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Ashley Madison hack threatens to expose millions of users

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Ashley Madison, the dating website that purports to connect people looking for an affair, has been the victim of a hack that has exposed the personal data of its 37 million users. Krebs on Security is reporting that the perpetrators are a hacker or hackers going by the name of Impact Team. So far, only a small selection of information has been uploaded, but the group is threatening to post the entire haul unless Ashley Madison and sister site Established Men are shut down for good. CEO Noel Biderman has confirmed that the attack is legitimate and has pledged to take down compromising files as they're found online. Not that it's likely to be much comfort to the people waking up to find their personal details splashed across the internet.

It's believed that the hack was carried out because of a much-derided feature that the company offers called Full Delete. Should a user wish to leave the site, they can pay a $19 fee to have all of their personal data scrubbed from the Madison servers. There's only one catch: according to Impact Team, it's all a lie, and despite making $1.7 million from the service in 2014, the data remains safely preserved.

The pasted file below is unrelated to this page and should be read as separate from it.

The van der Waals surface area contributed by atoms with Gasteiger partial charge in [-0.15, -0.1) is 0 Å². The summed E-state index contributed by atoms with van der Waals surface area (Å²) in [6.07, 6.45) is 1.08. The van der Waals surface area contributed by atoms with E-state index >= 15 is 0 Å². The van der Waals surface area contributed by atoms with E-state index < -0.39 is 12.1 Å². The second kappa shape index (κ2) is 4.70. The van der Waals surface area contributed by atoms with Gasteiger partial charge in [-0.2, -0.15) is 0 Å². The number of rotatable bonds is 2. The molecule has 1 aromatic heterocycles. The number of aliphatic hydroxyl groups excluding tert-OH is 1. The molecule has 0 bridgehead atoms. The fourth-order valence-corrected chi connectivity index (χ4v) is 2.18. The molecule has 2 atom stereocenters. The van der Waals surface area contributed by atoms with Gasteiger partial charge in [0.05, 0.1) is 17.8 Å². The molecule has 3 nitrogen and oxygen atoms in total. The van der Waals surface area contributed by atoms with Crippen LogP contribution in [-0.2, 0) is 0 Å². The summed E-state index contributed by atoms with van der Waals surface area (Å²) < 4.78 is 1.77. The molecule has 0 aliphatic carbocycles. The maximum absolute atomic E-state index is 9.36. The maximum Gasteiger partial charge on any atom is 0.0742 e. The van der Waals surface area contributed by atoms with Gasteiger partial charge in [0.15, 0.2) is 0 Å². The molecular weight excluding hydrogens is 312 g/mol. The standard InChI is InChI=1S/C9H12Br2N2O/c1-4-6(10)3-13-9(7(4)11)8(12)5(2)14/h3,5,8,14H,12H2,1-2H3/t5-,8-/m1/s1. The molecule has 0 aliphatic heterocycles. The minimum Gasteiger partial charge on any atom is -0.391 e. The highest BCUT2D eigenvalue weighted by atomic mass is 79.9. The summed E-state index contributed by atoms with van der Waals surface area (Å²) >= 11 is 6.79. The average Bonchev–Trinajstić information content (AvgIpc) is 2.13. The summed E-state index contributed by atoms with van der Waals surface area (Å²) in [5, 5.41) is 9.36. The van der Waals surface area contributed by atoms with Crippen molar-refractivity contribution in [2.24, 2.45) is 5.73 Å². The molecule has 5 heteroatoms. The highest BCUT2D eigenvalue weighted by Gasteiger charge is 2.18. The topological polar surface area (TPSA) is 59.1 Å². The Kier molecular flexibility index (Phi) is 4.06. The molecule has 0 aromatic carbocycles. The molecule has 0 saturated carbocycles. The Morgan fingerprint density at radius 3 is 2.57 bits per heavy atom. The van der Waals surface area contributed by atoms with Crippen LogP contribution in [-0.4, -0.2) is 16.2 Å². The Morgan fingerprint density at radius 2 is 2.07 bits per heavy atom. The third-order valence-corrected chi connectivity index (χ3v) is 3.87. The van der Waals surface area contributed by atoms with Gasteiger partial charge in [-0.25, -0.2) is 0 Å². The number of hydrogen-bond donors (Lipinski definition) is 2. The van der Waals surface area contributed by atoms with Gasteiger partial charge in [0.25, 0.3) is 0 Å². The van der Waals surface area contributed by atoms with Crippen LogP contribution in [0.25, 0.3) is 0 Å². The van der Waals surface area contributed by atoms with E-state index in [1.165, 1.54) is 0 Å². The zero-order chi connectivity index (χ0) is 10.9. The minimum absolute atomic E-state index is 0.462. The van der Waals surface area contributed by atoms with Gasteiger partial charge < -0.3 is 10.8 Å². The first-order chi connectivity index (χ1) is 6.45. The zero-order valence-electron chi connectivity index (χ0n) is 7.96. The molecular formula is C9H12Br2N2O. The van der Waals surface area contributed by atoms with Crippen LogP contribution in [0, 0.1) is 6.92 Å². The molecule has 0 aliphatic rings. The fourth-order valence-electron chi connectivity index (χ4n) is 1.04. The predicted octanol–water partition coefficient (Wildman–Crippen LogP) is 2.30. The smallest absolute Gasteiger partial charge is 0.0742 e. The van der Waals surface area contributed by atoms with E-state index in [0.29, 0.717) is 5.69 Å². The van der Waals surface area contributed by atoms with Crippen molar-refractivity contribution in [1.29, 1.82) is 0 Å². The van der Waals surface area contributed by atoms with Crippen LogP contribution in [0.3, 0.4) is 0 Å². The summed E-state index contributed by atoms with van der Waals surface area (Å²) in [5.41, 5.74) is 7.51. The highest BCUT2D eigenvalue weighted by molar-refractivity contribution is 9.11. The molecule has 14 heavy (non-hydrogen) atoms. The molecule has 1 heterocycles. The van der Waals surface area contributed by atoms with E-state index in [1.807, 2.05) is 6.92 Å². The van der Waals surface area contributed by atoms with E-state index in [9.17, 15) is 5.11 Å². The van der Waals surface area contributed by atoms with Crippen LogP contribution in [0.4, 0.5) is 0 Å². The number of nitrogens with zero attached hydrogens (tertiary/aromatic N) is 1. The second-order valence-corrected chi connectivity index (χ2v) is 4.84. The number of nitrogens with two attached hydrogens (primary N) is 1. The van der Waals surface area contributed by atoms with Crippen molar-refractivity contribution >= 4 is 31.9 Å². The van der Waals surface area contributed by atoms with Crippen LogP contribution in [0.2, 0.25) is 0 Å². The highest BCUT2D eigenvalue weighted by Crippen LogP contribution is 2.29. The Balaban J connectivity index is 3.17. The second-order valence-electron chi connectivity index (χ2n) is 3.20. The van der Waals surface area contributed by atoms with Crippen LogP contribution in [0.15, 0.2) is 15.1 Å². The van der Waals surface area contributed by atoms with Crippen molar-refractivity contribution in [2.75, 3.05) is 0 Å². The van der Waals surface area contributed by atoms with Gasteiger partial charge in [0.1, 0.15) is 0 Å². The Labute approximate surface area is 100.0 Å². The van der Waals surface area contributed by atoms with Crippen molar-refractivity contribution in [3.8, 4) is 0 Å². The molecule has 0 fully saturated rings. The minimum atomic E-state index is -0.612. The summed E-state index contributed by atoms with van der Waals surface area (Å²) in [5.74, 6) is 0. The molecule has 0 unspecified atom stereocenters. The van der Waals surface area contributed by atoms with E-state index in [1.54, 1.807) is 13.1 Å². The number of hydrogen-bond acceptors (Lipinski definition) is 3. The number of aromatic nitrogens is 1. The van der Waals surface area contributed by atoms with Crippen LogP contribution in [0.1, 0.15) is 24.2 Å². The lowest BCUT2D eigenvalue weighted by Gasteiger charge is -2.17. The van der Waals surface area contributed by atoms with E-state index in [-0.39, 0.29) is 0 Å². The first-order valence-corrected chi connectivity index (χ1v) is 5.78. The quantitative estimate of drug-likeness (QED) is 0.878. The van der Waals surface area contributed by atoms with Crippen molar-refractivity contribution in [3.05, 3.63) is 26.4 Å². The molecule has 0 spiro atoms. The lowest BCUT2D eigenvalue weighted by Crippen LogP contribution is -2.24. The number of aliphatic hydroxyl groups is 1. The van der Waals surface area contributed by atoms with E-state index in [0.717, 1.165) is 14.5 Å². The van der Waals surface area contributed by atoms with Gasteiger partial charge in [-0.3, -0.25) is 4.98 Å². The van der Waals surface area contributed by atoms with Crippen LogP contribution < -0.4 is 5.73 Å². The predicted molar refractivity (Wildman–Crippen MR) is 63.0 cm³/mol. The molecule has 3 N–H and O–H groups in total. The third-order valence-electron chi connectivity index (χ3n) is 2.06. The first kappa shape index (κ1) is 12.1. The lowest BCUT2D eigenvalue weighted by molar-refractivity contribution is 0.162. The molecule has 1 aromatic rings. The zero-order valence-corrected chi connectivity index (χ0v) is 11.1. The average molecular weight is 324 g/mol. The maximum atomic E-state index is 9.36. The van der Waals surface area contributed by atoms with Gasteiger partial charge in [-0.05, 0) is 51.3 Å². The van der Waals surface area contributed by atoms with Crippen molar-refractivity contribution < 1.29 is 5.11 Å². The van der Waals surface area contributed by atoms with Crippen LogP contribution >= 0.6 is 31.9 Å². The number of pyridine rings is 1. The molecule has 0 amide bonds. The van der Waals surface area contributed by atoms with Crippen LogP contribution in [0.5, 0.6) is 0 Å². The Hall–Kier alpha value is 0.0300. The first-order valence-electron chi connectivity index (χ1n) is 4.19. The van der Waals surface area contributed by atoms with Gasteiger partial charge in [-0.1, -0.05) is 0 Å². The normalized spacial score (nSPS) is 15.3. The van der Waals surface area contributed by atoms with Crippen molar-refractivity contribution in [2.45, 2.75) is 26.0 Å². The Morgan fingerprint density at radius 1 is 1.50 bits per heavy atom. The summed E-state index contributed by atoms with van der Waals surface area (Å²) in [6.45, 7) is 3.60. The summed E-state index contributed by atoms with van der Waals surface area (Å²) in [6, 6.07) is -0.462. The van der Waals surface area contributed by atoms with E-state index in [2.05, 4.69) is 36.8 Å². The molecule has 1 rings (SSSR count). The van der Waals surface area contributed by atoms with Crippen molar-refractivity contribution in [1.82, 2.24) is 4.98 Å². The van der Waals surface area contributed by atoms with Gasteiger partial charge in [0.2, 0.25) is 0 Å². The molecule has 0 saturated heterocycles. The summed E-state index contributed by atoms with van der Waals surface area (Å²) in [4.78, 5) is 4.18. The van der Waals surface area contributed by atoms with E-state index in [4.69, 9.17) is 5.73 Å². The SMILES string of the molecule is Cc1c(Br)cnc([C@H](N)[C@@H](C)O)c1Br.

For his part, Biderman believes that the attack was an inside job and that he is close to confirming the identity of the culprit. Right now, it's thought that the person wasn't an employee, but someone who had "touched" the company's "technical services." That makes sense, since the Impact Team statement offers an apology to Mark Steele, the website's director of security.

At the time of publication, Ashley Madison remains online, but we imagine that we'll be spending the rest of the day updating this piece as new developments occur. Perhaps the company should change its tagline from "life is short, have an affair" to "it's all fun and games until everybody finds out."

Update: As expected, the first of what we expect will be many updates have rolled into our inbox today. The company has issued a second statement saying that, following the hack, the firm "engaged one of the world's top IT security teams to take every possible step towards mitigating the attack." Using DMCA takedowns, this unnamed team of crack lawyers and security experts have "successfully removed all the posts related to this incident." The company is now working with "forensics experts and security professionals" as well as law enforcement officials to investigate the incident.

"Following the earlier unprovoked and criminal intrusion into our system, Avid Life Media immediately engaged one of the world's top IT security teams to take every possible step toward mitigating the attack.

Using the Digital Millennium Copyright Act (DMCA), our team has now successfully removed the all posts related to this incident as well as all Personally Identifiable Information (PII) about our users published online. We have always had the confidentiality of our customers' information foremost in our minds and are pleased that the provisions included in the DMCA have been effective in addressing this matter.